Thursday 18 July 2019

Eight expert tips for raising bully-proof kids


It is vitally important that you help your children to communicate with you i
It is vitally important that you help your children to communicate with you i

Stella O'Malley gives eight ways to give your child the tools to navigate the minefield of growing up

1 Keep the channels of ­communication as open as possible

It is vitally important that you help your children to communicate with you if you are to help them to handle any difficulties they face. Teens and tweens often become quite secretive and so parents might need to improve their communication skills if they are to help their kids. The higher the quality of the question, the higher the quality of the answer you can expect, and so open-ended questions such as: "What do you do at lunch-time?" can lead to further conversation than closed, yes-or-no, questions such as: "Did anybody upset you today?"

2 Explain about group dynamics and encourage self-awareness

There are usually potential ringleaders, sidekicks, targets, bystanders and upstanders in every classroom. The more parents explain to their kids about the dynamics that appear to be unfolding in their classroom, the more able the child will be to anticipate worrying behaviour and head it off at the pass. Sometimes parents, in an understandable bid for high self-esteem, prefer to ignore any weaknesses in their child and over-emphasise their strengths. In the moment, this can feel good and yet a more satisfying long-term and authentic approach will focus on building self-awareness in the child. It's perfectly human to have weaknesses - we can't all be good at everything - and the sooner the child realises that it's okay not to be okay, the sooner they are free to seek support when they need it.

3 Help your child improve their  social skills

Bully-Proof KIds by Stella O'Malley
Bully-Proof KIds by Stella O'Malley

Some kids need help with their learning while others need help with their social skills. It is more beneficial to the child if the parent can help their child to acknowledge this than to cross their fingers and hope things will improve. Parents can brainstorm with the child about what is working for them and what isn't. Parents can also teach their kids how to use appropriate eye contact, a confident posture and their 'strong voice' when feeling threatened. A person's 'strong voice' is usually a tone lower than their normal voice and it should be a little bit slower and deeper.

4 Build resilience and help develop your child's ability to tolerate distress Resilience is the quality that allows some people to take the hit and come back stronger than ever. If parents can help their children cultivate a positive attitude, the ability to regulate emotions, and the ability to see failure as a form of helpful feedback then their children will learn to pick themselves up when they have been knocked down. This quality comes more naturally to some children than others and lots of patience may be required for some kids, but if parents can help their child cultivate resilience, they will be giving them a gift that helps them throughout their whole life.

5 Consider your child's online behaviour

With the majority of teenage socialising happening online, it is not really good enough anymore for parents to ignore their children's online usage. Many children need some guidance about how to behave online; just as we showed our children to say please and thank you and other social mores, parents also need to discuss with their children what is and what isn't appropriate online behaviour. Some parents find the "trust but verify" approach helpful while others prefer to start out strict and then relinquish control as trust is earned. Parents who ignore the impact of social media will often have serious difficulties understanding the subtleties of any given situation when a problem arises. If the parent has very little knowledge of social media then they can give a likely teenager a few euro so they can be taught the basics of social media.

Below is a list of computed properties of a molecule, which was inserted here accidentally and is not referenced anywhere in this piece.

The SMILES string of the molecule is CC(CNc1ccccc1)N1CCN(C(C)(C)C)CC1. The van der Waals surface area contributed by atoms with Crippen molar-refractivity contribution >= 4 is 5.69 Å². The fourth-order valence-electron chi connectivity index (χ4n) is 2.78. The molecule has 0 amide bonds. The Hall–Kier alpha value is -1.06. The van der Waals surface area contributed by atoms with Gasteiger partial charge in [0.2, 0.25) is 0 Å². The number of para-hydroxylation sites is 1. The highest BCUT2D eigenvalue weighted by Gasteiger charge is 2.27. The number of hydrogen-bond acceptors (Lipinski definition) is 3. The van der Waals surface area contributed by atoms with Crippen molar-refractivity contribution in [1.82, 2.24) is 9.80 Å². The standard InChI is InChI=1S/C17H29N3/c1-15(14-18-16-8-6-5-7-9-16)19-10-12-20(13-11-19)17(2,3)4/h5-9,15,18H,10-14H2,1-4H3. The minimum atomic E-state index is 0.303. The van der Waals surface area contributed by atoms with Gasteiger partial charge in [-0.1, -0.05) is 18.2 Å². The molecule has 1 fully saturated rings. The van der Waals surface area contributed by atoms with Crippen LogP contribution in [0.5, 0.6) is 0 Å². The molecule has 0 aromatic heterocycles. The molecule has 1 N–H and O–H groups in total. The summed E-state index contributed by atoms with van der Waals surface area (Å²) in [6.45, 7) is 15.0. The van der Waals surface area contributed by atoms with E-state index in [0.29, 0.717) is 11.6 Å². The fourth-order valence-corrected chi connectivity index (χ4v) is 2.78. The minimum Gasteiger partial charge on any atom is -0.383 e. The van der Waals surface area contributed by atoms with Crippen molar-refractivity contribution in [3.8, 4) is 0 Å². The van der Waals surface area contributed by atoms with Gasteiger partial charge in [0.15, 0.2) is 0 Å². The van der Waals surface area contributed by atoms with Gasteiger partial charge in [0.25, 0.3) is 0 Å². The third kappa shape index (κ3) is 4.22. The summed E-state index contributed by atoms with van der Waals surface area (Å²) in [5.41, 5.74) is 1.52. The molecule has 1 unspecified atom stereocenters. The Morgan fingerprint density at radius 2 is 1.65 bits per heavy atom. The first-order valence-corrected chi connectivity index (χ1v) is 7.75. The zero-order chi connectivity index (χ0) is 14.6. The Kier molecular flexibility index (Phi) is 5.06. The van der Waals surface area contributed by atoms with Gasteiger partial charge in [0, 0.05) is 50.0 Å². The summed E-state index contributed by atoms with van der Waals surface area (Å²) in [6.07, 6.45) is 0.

6 Create a circle of support

If the child is feeling a bit lost or lonely it can be up to the parent to revitalise some old friendships and help create some support for the child because, ultimately, to survive adolescence, each child needs at least one, true, loyal friend. The parent can steer their child towards activities where they're likely to make friends. And so if the teenager is into music, then the parent can buy them tickets to concerts, ensure they take up music lessons or perhaps enrol them on a course in music production. The activity is secondary to whether there are opportunities to socialise however, and instead of allowing the teenager to exist in a vacuum that makes them feel like a social misfit, the child can be given the chance to develop their social abilities with a sympathetic crowd who have similar interests.

7 Use the arts to provide strength and support to your child

Sometimes there is absolutely nothing a parent can say to comfort their child. Thankfully, the arts can always provide relief, inspiration and courage. In my book, 

8 Forge meaning

The acclaimed writer Andrew Solomon tells us that "we cannot bear a pointless torment, but we can endure great pain if we believe that it's purposeful". It will be easier for your child to learn to tolerate distress if you can help them find some meaning or purpose in their pain - even the lesson that sometimes people are difficult can help a person make sense out of pain. The important aspect of this is that parents can help their children 'forge meaning' from any situation - the lesson may not be obvious but, with some insight, it can help make them better people and more able for the challenges they will face in life.

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